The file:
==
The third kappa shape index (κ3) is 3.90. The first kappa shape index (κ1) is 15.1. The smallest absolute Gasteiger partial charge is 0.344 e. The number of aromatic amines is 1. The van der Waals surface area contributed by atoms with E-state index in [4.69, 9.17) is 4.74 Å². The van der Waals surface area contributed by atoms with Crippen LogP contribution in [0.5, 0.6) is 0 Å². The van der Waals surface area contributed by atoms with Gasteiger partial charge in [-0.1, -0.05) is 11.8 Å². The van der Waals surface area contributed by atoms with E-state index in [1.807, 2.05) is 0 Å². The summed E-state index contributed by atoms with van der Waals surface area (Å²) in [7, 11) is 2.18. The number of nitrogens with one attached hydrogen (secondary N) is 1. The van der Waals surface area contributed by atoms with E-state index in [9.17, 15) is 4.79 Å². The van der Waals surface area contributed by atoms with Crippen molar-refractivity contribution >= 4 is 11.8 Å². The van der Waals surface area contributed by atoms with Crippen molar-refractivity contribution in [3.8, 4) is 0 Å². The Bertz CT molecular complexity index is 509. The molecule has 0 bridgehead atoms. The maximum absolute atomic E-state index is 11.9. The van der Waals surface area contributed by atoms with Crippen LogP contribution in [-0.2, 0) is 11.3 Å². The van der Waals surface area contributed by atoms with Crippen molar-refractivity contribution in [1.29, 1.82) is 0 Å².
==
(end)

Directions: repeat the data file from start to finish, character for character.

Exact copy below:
The third kappa shape index (κ3) is 3.90. The first kappa shape index (κ1) is 15.1. The smallest absolute Gasteiger partial charge is 0.344 e. The number of aromatic amines is 1. The van der Waals surface area contributed by atoms with E-state index in [4.69, 9.17) is 4.74 Å². The van der Waals surface area contributed by atoms with Crippen LogP contribution in [0.5, 0.6) is 0 Å². The van der Waals surface area contributed by atoms with Gasteiger partial charge in [-0.1, -0.05) is 11.8 Å². The van der Waals surface area contributed by atoms with E-state index in [1.807, 2.05) is 0 Å². The summed E-state index contributed by atoms with van der Waals surface area (Å²) in [7, 11) is 2.18. The number of nitrogens with one attached hydrogen (secondary N) is 1. The van der Waals surface area contributed by atoms with E-state index in [9.17, 15) is 4.79 Å². The van der Waals surface area contributed by atoms with Crippen molar-refractivity contribution >= 4 is 11.8 Å². The van der Waals surface area contributed by atoms with Crippen molar-refractivity contribution in [3.8, 4) is 0 Å². The Bertz CT molecular complexity index is 509. The molecule has 0 bridgehead atoms. The maximum absolute atomic E-state index is 11.9. The van der Waals surface area contributed by atoms with Crippen LogP contribution in [-0.2, 0) is 11.3 Å². The van der Waals surface area contributed by atoms with Crippen molar-refractivity contribution in [1.29, 1.82) is 0 Å².